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Case report

Pure Squamous Cell Carcinoma of the Gallbladder Masquerading as a Hepatic Mass


Gallbladder (GB) carcinomas are adenocarcinomas (AC) in the majority of cases. Adenosquamous carcinoma (ASC) and pure squamous cell carcinoma (SCC) of the gallbladder are rarely encountered and comprise 1-3% of gallbladder cancer cases.  Pure squamous cell carcinoma of the gallbladder is rarer with less than 1% of the incidence. Most of the published literature is based on case reports and case series. The survival rates of ASC and SCC of the gallbladder are significantly lower (mean of five months) compared to the AC of the gallbladder (mean survival of 11.4 months). Most of these lesions are advanced at presentation, rendering them unresectable and resulting in a poor prognosis. However, if the lesions are diagnosed at an early stage, they could potentially be resectable. We report one such rare case of pure SCC GB presenting as a hepatic mass. The patient subsequently underwent resection of the gallbladder and liver mass with complete recovery and is currently planned for chemotherapy and radiation treatment.


Gallbladder carcinoma is an uncommon type of cancer of the gastrointestinal tract with a poor prognosis. It is diagnosed incidentally due to the vague symptoms. Adenocarcinoma (AC) remains the most common type of gallbladder cancer, followed by adenosquamous carcinoma (ASC) and squamous cell carcinoma (SCC). Most of these carcinomas are at the advanced stage at presentation, which precludes surgical resection as a treatment option. SCC of the gallbladder is an extremely rare type of cancer with a bulky appearance at presentation. If diagnosed early, surgical resection could potentially provide curative treatment. Surgery remains the mainstay of treatment for localized tumors with possible adjuvant chemotherapy and radiation as a further treatment option.

Case Presentation

A 68-year-old Hispanic male presented to the hospital with complaints of right upper abdominal pain, anorexia, nausea, and vomiting since one month. He had associated significant weight loss of more than 30 pounds over four weeks. No other associated symptoms were noted. Past medical history was unremarkable. No previous abdominal operations or prior history of alcohol, tobacco, or illicit drug use were noted. Vital signs were normal. On physical examination, he was in mild discomfort due to pain. He had no icterus. The abdomen was tender in the right upper quadrant. The anorectal exam showed no masses. Laboratory testing showed a white cell count of 13,400 per cubic milliliter, a hemoglobin of 14.8 mg per/dL, and an INR of 1.34 with normal liver function tests, including aspartate transaminase (AST), alanine aminotransaminase (ALT), total bilirubin, and hepatitis panel.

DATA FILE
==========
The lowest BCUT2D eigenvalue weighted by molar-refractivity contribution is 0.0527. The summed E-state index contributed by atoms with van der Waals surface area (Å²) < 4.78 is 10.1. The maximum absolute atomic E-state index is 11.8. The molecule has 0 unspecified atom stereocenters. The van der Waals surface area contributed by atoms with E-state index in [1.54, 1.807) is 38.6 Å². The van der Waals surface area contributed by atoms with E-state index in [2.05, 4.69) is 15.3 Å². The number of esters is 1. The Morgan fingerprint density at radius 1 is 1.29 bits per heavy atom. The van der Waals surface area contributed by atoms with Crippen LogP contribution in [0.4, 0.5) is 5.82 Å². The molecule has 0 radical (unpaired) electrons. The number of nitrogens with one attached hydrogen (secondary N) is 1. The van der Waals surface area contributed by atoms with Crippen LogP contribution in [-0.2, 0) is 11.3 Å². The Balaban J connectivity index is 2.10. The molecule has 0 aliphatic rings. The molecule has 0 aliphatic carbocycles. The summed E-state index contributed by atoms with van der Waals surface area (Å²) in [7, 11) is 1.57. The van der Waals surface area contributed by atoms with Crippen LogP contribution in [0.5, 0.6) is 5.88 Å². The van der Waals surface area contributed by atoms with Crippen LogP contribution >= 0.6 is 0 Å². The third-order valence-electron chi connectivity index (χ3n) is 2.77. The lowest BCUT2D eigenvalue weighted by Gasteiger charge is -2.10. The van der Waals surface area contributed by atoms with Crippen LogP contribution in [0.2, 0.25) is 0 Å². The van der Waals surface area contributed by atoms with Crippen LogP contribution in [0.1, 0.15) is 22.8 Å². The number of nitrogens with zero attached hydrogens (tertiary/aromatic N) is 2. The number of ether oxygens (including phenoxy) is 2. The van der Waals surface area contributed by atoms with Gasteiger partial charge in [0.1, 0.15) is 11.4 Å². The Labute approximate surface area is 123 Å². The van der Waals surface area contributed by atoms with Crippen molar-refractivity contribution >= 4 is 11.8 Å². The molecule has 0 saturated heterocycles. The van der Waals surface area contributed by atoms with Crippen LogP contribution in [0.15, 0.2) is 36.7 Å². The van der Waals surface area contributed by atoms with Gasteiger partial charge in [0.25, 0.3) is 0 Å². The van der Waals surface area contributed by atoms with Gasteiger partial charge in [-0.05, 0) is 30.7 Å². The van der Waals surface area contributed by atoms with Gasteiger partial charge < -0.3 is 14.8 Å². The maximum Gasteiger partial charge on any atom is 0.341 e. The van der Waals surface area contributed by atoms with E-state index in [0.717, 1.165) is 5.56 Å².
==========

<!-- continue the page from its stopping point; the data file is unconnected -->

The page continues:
Ultrasonography (US) of the abdomen showed cholelithiasis with an ill-defined gallbladder wall contiguous with a complex hypoechoic mass in the adjacent right lobe of the liver measuring 8.7 x 8.8 cm in diameter. A computed tomography (CT) of the abdomen and pelvis with intravenous contrast showed a lobulated, multiloculated complex fluid collection with enhancing walls around the gallbladder fossa suggestive of a pericholecystic hepatic abscess measuring 6.8 cm in transverse, 8 cm anteroposterior, and 8.5 cm craniocaudally. The gallbladder wall was thickened, suggestive of acute cholecystitis. The common bile duct was 7 mm in size without evidence of any dilatation. A CT scan of the chest showed no masses in the lungs, mediastinum, or lymphadenopathy. An MRI of the abdomen was obtained to further characterize the liver and gallbladder changes, which ruled out additional lesions in the liver (Figures 1-2).

It showed a large heterogeneous contrast-enhancing mass bridging segments IVa, IVb, and V of the liver and contiguous with thickening of the gallbladder wall involving the body and fundus. No other liver lesions were identified. There was no intrahepatic or extrahepatic biliary ductal dilatation seen or any specific evidence for metastatic disease. No direct involvement of the portal vein or the hepatoduodenal ligament. An ultrasound-guided core needle biopsy was obtained from the hepatic mass, and this showed the presence of invasive squamous cell carcinoma with the cells being p40-positive and focally CK7-positive. There were trapped bile ducts in many areas, but no convincing glandular component to the tumor (Figure 3).

Given the localized nature of the presumed gallbladder carcinoma with hepatic extension, curative resection was deemed possible. The patient underwent diagnostic laparoscopy, which was negative for carcinomatosis. A laparotomy with a central hepatectomy (segmentectomy Iva, IVb, V, and VIII) with en bloc cholecystectomy and hepatoduodenal lymphadenectomy were performed (Figures 4-5). 

Intraoperatively, there was no portal vein or omental involvement and no adjacent organ involvement. At the back table, the opened gallbladder showed multiple gallstones. Pathology showed pure squamous cell carcinoma of the gallbladder (without an adenomatous component) involving the gallbladder fundus to the neck with extensive invasion into the adjacent liver. The cystic duct margin was negative. The margins were tumor-free. All lymph nodes were negative. There was no angiolymphatic invasion. The patient recovered well after the surgery and has been scheduled for adjuvant chemoradiation therapy.


Squamous cell carcinoma (SCC) of the gallbladder is an extremely rare type of gallbladder carcinoma with a poor prognosis [1].  However, if identified at an early stage without distant spread, a potentially curative resection can be performed. In this case, SCC of the gallbladder showed extensive local invasion into the adjacent liver (segments IV and V) with no distant metastases. Gallbladder carcinomas can be divided into pure squamous cell carcinoma (SCC), adenosquamous (ASC), or adenocarcinoma (AC). Squamous differentiation is a term used when there is some component of squamous metaplasia with predominant adenomatous component [2]. Chronic irritation of the gallbladder due to gallstones increases the risk of gallbladder carcinoma [3], as was likely in this case given the multiple gallstones found. The gallbladder cancer incidence rates are reported to be higher in India, Pakistan, Ecuador, and Chile, with a female predominance (M:F - 1:3), likely due to a high incidence of cholelithiasis or other chronic gallbladder irritants.